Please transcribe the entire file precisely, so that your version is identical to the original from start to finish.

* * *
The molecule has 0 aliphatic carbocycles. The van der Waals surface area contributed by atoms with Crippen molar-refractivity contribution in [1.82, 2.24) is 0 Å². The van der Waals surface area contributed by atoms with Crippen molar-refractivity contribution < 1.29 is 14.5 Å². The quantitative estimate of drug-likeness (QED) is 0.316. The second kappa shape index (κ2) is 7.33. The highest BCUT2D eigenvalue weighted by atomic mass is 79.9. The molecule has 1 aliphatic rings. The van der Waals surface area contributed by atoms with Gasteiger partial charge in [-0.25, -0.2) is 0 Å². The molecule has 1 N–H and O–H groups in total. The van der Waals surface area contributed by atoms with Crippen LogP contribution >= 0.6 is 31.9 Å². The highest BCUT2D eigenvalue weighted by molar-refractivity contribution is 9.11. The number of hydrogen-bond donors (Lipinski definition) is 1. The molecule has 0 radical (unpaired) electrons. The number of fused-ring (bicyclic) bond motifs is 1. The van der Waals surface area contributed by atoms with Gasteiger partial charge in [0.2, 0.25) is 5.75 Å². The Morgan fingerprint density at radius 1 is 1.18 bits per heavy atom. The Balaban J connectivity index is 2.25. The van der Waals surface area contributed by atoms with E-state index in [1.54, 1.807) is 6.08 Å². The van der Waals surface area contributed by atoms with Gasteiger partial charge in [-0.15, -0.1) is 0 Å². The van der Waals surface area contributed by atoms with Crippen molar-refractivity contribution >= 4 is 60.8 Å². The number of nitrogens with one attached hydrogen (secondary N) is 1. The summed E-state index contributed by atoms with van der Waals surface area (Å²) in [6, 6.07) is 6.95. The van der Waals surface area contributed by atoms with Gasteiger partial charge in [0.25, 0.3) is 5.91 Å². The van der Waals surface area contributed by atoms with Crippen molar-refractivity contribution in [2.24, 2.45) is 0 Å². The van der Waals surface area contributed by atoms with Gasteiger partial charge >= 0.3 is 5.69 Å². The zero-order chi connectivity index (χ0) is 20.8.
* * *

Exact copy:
The molecule has 0 aliphatic carbocycles. The van der Waals surface area contributed by atoms with Crippen molar-refractivity contribution in [1.82, 2.24) is 0 Å². The van der Waals surface area contributed by atoms with Crippen molar-refractivity contribution < 1.29 is 14.5 Å². The quantitative estimate of drug-likeness (QED) is 0.316. The second kappa shape index (κ2) is 7.33. The highest BCUT2D eigenvalue weighted by atomic mass is 79.9. The molecule has 1 aliphatic rings. The van der Waals surface area contributed by atoms with Gasteiger partial charge in [-0.25, -0.2) is 0 Å². The molecule has 1 N–H and O–H groups in total. The van der Waals surface area contributed by atoms with Crippen LogP contribution >= 0.6 is 31.9 Å². The highest BCUT2D eigenvalue weighted by molar-refractivity contribution is 9.11. The number of hydrogen-bond donors (Lipinski definition) is 1. The molecule has 0 radical (unpaired) electrons. The number of fused-ring (bicyclic) bond motifs is 1. The van der Waals surface area contributed by atoms with Gasteiger partial charge in [0.2, 0.25) is 5.75 Å². The Morgan fingerprint density at radius 1 is 1.18 bits per heavy atom. The Balaban J connectivity index is 2.25. The van der Waals surface area contributed by atoms with E-state index in [1.54, 1.807) is 6.08 Å². The van der Waals surface area contributed by atoms with Gasteiger partial charge in [-0.15, -0.1) is 0 Å². The van der Waals surface area contributed by atoms with Crippen molar-refractivity contribution >= 4 is 60.8 Å². The number of nitrogens with one attached hydrogen (secondary N) is 1. The summed E-state index contributed by atoms with van der Waals surface area (Å²) in [6, 6.07) is 6.95. The van der Waals surface area contributed by atoms with Gasteiger partial charge in [0.25, 0.3) is 5.91 Å². The van der Waals surface area contributed by atoms with Crippen molar-refractivity contribution in [2.24, 2.45) is 0 Å². The van der Waals surface area contributed by atoms with Gasteiger partial charge >= 0.3 is 5.69 Å². The zero-order chi connectivity index (χ0) is 20.8.